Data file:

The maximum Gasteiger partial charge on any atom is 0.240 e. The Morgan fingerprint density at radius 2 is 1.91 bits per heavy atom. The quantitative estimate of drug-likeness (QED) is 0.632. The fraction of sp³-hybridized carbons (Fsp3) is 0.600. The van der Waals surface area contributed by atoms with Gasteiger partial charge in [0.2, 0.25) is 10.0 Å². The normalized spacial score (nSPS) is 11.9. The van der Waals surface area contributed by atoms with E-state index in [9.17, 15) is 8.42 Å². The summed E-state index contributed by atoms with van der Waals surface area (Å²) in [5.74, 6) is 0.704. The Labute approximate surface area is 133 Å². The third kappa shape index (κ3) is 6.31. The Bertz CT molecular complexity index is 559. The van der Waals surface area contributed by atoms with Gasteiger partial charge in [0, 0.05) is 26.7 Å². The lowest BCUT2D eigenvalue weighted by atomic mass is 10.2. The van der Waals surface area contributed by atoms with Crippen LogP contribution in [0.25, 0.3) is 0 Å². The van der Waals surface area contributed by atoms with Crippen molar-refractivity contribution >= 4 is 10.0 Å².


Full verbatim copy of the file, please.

The maximum Gasteiger partial charge on any atom is 0.240 e. The Morgan fingerprint density at radius 2 is 1.91 bits per heavy atom. The quantitative estimate of drug-likeness (QED) is 0.632. The fraction of sp³-hybridized carbons (Fsp3) is 0.600. The van der Waals surface area contributed by atoms with Gasteiger partial charge in [0.2, 0.25) is 10.0 Å². The normalized spacial score (nSPS) is 11.9. The van der Waals surface area contributed by atoms with E-state index in [9.17, 15) is 8.42 Å². The summed E-state index contributed by atoms with van der Waals surface area (Å²) in [5.74, 6) is 0.704. The Labute approximate surface area is 133 Å². The third kappa shape index (κ3) is 6.31. The Bertz CT molecular complexity index is 559. The van der Waals surface area contributed by atoms with Gasteiger partial charge in [0, 0.05) is 26.7 Å². The lowest BCUT2D eigenvalue weighted by atomic mass is 10.2. The van der Waals surface area contributed by atoms with Crippen LogP contribution in [0.25, 0.3) is 0 Å². The van der Waals surface area contributed by atoms with Crippen molar-refractivity contribution >= 4 is 10.0 Å².